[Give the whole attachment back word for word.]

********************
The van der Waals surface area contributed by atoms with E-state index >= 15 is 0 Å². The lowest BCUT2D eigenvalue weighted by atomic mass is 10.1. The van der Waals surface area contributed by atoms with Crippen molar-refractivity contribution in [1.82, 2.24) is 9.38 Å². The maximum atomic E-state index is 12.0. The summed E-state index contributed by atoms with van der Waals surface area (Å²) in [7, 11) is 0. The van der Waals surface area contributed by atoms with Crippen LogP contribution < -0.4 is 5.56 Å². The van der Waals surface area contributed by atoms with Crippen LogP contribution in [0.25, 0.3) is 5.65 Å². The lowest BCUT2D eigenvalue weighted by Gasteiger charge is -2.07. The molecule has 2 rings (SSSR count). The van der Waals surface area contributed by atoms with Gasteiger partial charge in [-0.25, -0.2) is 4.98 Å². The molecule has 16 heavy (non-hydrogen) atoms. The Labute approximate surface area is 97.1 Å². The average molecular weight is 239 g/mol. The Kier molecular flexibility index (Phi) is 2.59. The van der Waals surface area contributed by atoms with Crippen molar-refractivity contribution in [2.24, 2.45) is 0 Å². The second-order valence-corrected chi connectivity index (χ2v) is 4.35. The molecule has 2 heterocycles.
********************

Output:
The van der Waals surface area contributed by atoms with E-state index >= 15 is 0 Å². The lowest BCUT2D eigenvalue weighted by atomic mass is 10.1. The van der Waals surface area contributed by atoms with Crippen molar-refractivity contribution in [1.82, 2.24) is 9.38 Å². The maximum atomic E-state index is 12.0. The summed E-state index contributed by atoms with van der Waals surface area (Å²) in [7, 11) is 0. The van der Waals surface area contributed by atoms with Crippen LogP contribution < -0.4 is 5.56 Å². The van der Waals surface area contributed by atoms with Crippen LogP contribution in [0.25, 0.3) is 5.65 Å². The lowest BCUT2D eigenvalue weighted by Gasteiger charge is -2.07. The molecule has 2 rings (SSSR count). The van der Waals surface area contributed by atoms with Gasteiger partial charge in [-0.25, -0.2) is 4.98 Å². The molecule has 16 heavy (non-hydrogen) atoms. The Labute approximate surface area is 97.1 Å². The average molecular weight is 239 g/mol. The Kier molecular flexibility index (Phi) is 2.59. The van der Waals surface area contributed by atoms with Crippen molar-refractivity contribution in [2.24, 2.45) is 0 Å². The second-order valence-corrected chi connectivity index (χ2v) is 4.35. The molecule has 2 heterocycles.